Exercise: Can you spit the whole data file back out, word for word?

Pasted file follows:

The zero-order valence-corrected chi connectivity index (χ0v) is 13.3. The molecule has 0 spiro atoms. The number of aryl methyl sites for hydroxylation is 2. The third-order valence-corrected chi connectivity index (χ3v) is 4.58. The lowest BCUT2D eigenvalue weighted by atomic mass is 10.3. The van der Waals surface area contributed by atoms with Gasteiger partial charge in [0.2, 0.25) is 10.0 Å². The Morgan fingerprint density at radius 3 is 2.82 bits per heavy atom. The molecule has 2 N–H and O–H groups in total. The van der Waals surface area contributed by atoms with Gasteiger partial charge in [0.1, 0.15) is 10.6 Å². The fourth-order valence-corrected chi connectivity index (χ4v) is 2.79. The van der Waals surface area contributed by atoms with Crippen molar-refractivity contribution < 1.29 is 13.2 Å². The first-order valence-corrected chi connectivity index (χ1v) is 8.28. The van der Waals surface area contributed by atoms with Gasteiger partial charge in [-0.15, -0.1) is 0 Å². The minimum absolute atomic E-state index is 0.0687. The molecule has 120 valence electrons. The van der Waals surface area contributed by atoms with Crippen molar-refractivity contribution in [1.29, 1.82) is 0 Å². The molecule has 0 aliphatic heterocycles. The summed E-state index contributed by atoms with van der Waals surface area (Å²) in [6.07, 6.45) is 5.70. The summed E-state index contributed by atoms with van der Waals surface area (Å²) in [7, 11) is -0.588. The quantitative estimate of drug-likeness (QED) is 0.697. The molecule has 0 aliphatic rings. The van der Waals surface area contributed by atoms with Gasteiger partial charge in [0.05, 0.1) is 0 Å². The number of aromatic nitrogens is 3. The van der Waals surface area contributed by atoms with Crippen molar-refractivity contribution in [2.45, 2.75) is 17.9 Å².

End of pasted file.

The zero-order valence-corrected chi connectivity index (χ0v) is 13.3. The molecule has 0 spiro atoms. The number of aryl methyl sites for hydroxylation is 2. The third-order valence-corrected chi connectivity index (χ3v) is 4.58. The lowest BCUT2D eigenvalue weighted by atomic mass is 10.3. The van der Waals surface area contributed by atoms with Gasteiger partial charge in [0.2, 0.25) is 10.0 Å². The Morgan fingerprint density at radius 3 is 2.82 bits per heavy atom. The molecule has 2 N–H and O–H groups in total. The van der Waals surface area contributed by atoms with Gasteiger partial charge in [0.1, 0.15) is 10.6 Å². The fourth-order valence-corrected chi connectivity index (χ4v) is 2.79. The van der Waals surface area contributed by atoms with Crippen molar-refractivity contribution < 1.29 is 13.2 Å². The first-order valence-corrected chi connectivity index (χ1v) is 8.28. The van der Waals surface area contributed by atoms with Gasteiger partial charge in [-0.15, -0.1) is 0 Å². The minimum absolute atomic E-state index is 0.0687. The molecule has 120 valence electrons. The van der Waals surface area contributed by atoms with Crippen molar-refractivity contribution in [1.29, 1.82) is 0 Å². The molecule has 0 aliphatic heterocycles. The summed E-state index contributed by atoms with van der Waals surface area (Å²) in [6.07, 6.45) is 5.70. The summed E-state index contributed by atoms with van der Waals surface area (Å²) in [7, 11) is -0.588. The quantitative estimate of drug-likeness (QED) is 0.697. The molecule has 0 aliphatic rings. The van der Waals surface area contributed by atoms with Gasteiger partial charge in [0.05, 0.1) is 0 Å². The number of aromatic nitrogens is 3. The van der Waals surface area contributed by atoms with Crippen molar-refractivity contribution in [2.45, 2.75) is 17.9 Å².